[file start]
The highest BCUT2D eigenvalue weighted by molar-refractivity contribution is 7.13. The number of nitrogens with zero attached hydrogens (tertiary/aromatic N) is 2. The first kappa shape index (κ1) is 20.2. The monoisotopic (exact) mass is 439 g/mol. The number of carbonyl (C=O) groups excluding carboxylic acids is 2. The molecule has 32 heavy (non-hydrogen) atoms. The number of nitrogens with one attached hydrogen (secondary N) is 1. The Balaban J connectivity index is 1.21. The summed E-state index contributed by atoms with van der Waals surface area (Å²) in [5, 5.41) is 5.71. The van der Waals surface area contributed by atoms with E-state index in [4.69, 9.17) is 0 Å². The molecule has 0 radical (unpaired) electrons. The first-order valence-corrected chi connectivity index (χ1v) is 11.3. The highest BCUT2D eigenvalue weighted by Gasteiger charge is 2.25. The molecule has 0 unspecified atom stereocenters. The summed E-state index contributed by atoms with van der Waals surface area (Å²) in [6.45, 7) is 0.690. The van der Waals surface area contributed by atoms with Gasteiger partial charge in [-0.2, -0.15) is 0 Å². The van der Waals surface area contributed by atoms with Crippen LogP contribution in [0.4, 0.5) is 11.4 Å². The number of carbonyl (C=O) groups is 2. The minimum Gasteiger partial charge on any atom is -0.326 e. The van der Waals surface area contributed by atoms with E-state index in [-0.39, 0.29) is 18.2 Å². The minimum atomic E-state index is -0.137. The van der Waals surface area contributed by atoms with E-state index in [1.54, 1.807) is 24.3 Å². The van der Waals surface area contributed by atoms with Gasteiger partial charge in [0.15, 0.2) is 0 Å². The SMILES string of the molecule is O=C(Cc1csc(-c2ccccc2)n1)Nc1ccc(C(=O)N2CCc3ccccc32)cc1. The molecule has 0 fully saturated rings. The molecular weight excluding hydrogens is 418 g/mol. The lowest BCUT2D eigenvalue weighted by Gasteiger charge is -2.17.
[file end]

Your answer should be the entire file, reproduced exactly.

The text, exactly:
The highest BCUT2D eigenvalue weighted by molar-refractivity contribution is 7.13. The number of nitrogens with zero attached hydrogens (tertiary/aromatic N) is 2. The first kappa shape index (κ1) is 20.2. The monoisotopic (exact) mass is 439 g/mol. The number of carbonyl (C=O) groups excluding carboxylic acids is 2. The molecule has 32 heavy (non-hydrogen) atoms. The number of nitrogens with one attached hydrogen (secondary N) is 1. The Balaban J connectivity index is 1.21. The summed E-state index contributed by atoms with van der Waals surface area (Å²) in [5, 5.41) is 5.71. The van der Waals surface area contributed by atoms with E-state index in [4.69, 9.17) is 0 Å². The molecule has 0 radical (unpaired) electrons. The first-order valence-corrected chi connectivity index (χ1v) is 11.3. The highest BCUT2D eigenvalue weighted by Gasteiger charge is 2.25. The molecule has 0 unspecified atom stereocenters. The summed E-state index contributed by atoms with van der Waals surface area (Å²) in [6.45, 7) is 0.690. The van der Waals surface area contributed by atoms with Gasteiger partial charge in [-0.2, -0.15) is 0 Å². The van der Waals surface area contributed by atoms with Crippen LogP contribution in [0.4, 0.5) is 11.4 Å². The number of carbonyl (C=O) groups is 2. The minimum Gasteiger partial charge on any atom is -0.326 e. The van der Waals surface area contributed by atoms with E-state index in [-0.39, 0.29) is 18.2 Å². The minimum atomic E-state index is -0.137. The van der Waals surface area contributed by atoms with E-state index in [1.54, 1.807) is 24.3 Å². The van der Waals surface area contributed by atoms with Gasteiger partial charge in [0.15, 0.2) is 0 Å². The SMILES string of the molecule is O=C(Cc1csc(-c2ccccc2)n1)Nc1ccc(C(=O)N2CCc3ccccc32)cc1. The molecule has 0 fully saturated rings. The molecular weight excluding hydrogens is 418 g/mol. The lowest BCUT2D eigenvalue weighted by Gasteiger charge is -2.17.